Iraqi eyewitness: Mistreatment by UK troops

The Royal Courts of Justice, or High Court, in London The High Court in London will begin hearings into the alleged torture on Friday

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The High Court in London will hear allegations that 142 Iraqis were mistreated by British forces in Iraq between 2003 and 2008.

This case will determine whether a public inquiry should be held.

In a statement to the BBC, Britain's Ministry of Defence said it was, "vigorously contesting the application... These remain allegations of mistreatment - they are no more than that and remain unproven".

The MOD said a public enquiry would be "costly" and would be neither "necessary or appropriate". The MOD has set up a dedicated Iraq Historic Allegations Team to look into claims of abuse by British soldiers.

Ali Zaki Mousa is one of those who alleges he was mistreated by British forces in Iraq in 2006. He spoke to BBC World Service.

Ali Zaki Mousa, a former taxi driver who lives in Basra, Iraq

At about 0200 in the morning, while I was asleep with my wife and my little baby daughter, I was woken by the sound of an explosion. British soldiers immediately started firing shots, and smoke and stun grenades, and capsules which looked like ammunition.

My father, he's 62, he'd been sleeping in the front room; he started screaming. I put my little daughter down and I looked around, and then the soldiers started hitting me in the chest and genitals.

The soldiers forced me to kneel facing the wall and tied my hands with plastic handcuffs. Then they started kicking me and swearing at me. They kept using the "f" word and telling me to shut up.

I was beaten heavily around the eyes and my face became all swollen. One soldier pointed his rifle at my mouth; then they beat me heavily in the back around my kidneys using their rifle butts. The following morning I noticed there was blood in my urine.

Start Quote

They are no more than a pack of savage wolves”

End Quote Ali Zaki Mousa Speaking to BBC World Service

Later on I found out that while I was in detention, British soldiers carried out intrusive searches of our women, including my relatives. They also beat my elderly father and my brother.

Then they blindfolded me and pulled me outside in my sleeping clothes and barefoot, and forced me to get into a tank. Then we were taken to Basra airport.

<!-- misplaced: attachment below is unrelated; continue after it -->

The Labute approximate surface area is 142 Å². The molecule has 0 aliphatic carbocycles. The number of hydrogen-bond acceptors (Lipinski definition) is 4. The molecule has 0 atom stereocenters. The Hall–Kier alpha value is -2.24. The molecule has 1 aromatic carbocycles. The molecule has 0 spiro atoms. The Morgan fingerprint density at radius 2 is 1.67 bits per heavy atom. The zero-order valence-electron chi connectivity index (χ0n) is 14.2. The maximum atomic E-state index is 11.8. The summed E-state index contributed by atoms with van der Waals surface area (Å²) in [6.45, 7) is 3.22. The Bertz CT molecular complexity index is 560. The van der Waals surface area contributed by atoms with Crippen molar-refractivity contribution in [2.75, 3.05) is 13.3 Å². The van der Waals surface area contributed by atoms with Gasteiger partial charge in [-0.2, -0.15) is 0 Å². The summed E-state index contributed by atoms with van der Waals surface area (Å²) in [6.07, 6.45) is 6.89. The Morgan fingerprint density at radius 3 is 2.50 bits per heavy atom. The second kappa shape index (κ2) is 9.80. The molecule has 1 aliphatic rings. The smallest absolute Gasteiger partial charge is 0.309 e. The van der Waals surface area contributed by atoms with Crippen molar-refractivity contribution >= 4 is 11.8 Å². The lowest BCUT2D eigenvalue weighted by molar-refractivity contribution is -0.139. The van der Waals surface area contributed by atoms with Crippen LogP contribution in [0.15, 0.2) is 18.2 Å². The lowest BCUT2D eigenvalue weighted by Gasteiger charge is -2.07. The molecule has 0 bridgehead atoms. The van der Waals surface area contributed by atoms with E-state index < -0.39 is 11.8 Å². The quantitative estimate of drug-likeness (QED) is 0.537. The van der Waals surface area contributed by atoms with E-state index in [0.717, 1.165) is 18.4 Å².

During the investigation with me in Basra International Airport, they accused me and some of my neighbours of being affiliated with militias and they said our area was under the control of militias.

They pulled me out of the tank and forced me to kneel with my head down and my hands tied behind my back. It was incredibly painful.

The more I screamed the more they kicked me. They tightened the plastic handcuffs further, and honestly they were very painful.

The time must have been about 0330 to 0400 in the morning when the soldiers started to beat the detainees in Basra airport one after the other, and I was one of them; they then interviewed us individually in a tent.

[They] accused me of being a member of the militias and that is not true. They threatened to remove my nails using pincers, and they threatened to remove my underwear and to force me to sexually assault myself using a bottle.

I was eventually released after I'd been in detention for 12 months.

[I was never charged,] except the accusation that me and my brothers were linked to the militias.

My father died recently and his body carried the marks of wounds as a result of beatings and punches from British soldiers.

I have my daughter, she was born before the detention. Now, 5 years on, I can't have any more children, and I still have the marks of the beatings on my back, around my kidneys and on my genitals.

Psychologically, I can't cope with any pressure from my wife or my child; if my wife talks to me about things I can't manage, I lose my temper and I beat her. All this is caused by the beating and the abuse I was subjected to by the British forces.

When the British forces first came into Iraq, the Iraqi people were so delighted at the defeat of Saddam the dictator, but then when British forces started behaving so badly, not only me, but all the Iraqi people, changed their view of the British troops.

We used to look at them as people who had come to help us, but they completely turned against us - with their tanks shooting in the streets, and the continued arrests without any legitimate or legal cause or proof. To us now they are no more than a pack of savage wolves.

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